According to Kos’s math, Sen. Clinton may have picked up 2 or 3 delegates on Obama. As expected, she won Ohio and Texas, though not by anything like the margins she had 2 weeks ago when these contests were gearing up. And, ultimately, she failed to cut into Obama’s delegate lead in any significant way.
The Journal Gazette has an editorial this morning on the property tax “crisis.” The paper accurately points out that the State government created the property tax situation, such as it is. I think this can’t be pointed out often enough given Gov. Daniels’ and other state officials insistence on blaming local government at every opportunity.
Lawmakers are reacting â€“ some might say overreacting â€“ to 2007 property tax bills, many of which were much higher than property owners expected. Some of the most egregiously high bills were in Marion County, where the media reaching the most Hoosiers are concentrated and where residents have close access to the doors of the Statehouse. In some other counties, including Allen, increases were lower, and rebate checks covered much of the increases.
The editorial concludes:
â€¢ Months after the property tax â€œrevolt,â€ homeowners began receiving rebate checks, often for hundreds of dollars, taking some sting out of the 2007 bite.
â€¢ Lawmakers had already approved $250 million in property tax relief for 2008, money coming from slot machines at the stateâ€™s two horse tracks.
â€¢ While lawmakers are giving lots of attention to â€œcircuit breakersâ€ that cap an individual homeownerâ€™s property tax bill, another version already in state law was set to take effect this year.
â€¢ The state has ordered reassessments for Marion County and other problem counties.
â€¢ The big jump caused by trending in 2007 was the first time property values had been updated in six years. The 2008 bills will show only a one-year increase.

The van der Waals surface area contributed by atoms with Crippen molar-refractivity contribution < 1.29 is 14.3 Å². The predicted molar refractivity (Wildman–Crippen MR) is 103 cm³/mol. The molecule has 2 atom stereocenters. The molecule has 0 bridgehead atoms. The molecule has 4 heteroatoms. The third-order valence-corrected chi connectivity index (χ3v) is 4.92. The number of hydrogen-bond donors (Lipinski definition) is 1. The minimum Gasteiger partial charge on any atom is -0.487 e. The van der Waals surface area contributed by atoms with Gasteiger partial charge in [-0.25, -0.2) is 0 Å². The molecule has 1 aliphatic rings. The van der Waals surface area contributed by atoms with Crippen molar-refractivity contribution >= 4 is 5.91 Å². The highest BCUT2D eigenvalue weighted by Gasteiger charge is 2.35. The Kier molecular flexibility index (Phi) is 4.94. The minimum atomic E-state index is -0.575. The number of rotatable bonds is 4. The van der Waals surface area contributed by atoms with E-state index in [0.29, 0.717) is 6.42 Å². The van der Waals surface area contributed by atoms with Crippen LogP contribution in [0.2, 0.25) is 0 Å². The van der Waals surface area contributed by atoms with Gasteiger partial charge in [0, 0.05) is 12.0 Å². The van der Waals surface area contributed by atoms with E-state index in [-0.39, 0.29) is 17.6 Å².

Legislators may complain long and hard about high property taxes, but it was the legislature that is largely responsible for the 2007 spike. Lawmakers should be cautious not to create even greater problems with their actions this year.
More evidence that taxes are being shifted under recent property tax proposals, not reduced. (H/t Taking Down Words). The Fort Wayne Journal Gazette takes a look at winners and losers under the new property tax proposal:
Shifting tax burden
Examples of how the proposed property tax reform plan would affect owners of homes in Wayne Township annually. The examples assume homeowners will begin paying a 7 percent sales tax plus an additional local income tax of one-half of 1 percent:
HOME VALUE: $40,000
Property tax savingsâ€¦ -$122
Higher sales taxâ€¦+$203
Higher income taxâ€¦+$175
HOME VALUE: $80,000
Property tax savingsâ€¦-$266
Higher sales taxâ€¦+$240
Higher income taxâ€¦+$250
HOME VALUE: $100,000
Property tax savingsâ€¦-$374
Higher sales taxâ€¦+$240
Higher income taxâ€¦+$250
HOME VALUE: $200,000
Property tax savingsâ€¦-$1,656
Higher sales taxâ€¦+$380
Higher income taxâ€¦+$500
HOME VALUE: $500,000
Property tax savingsâ€¦-$5,871
Higher sales taxâ€¦+$600
Higher income taxâ€¦+$1,250
Source: Indiana Senate Caucus staff
Ahhh. Sweet relief! The table comes with an accompanying editorial by the Journal Gazette:
In many counties, based on preliminary analyses, â€œmiddle-class and lower-class homeowners lose, and higher-class homeowners win,â€ said Matt Greller, executive director of the Indiana Association of Cities and Towns.
Invoking a property tax â€œcrisisâ€ that was largely of their own making (see Monday’s editorial), legislative leaders are pushing plans that would crimp the ability of local governments to provide services that citizens want.
Niki Kelly has a good summary of where the legislature stands with respect to restructuring Indiana’s taxes to reduce the property tax component. The plan starts with a 16.6% increase in the sales tax (from $0.06 of every dollar to $0.07). That part of the plan is something upon which the “three sides” apparently agree — the three relevant sides being Gov. Daniels, the House Democrats, and the Senate Republicans.
In addition, Ms. Kelly reports, there are 5 main components:
1. Circuit breakers. These cap the maximum potential property tax at a percentage of the property’s assessed value. One percent for owner occupied residential; two percent for other residential; and three percent for business. This is in the ordinary legislation but also proposed as a constitutional amendment. The House Democrats have proposed basing the Constitutional cap on income rather than assessed property value.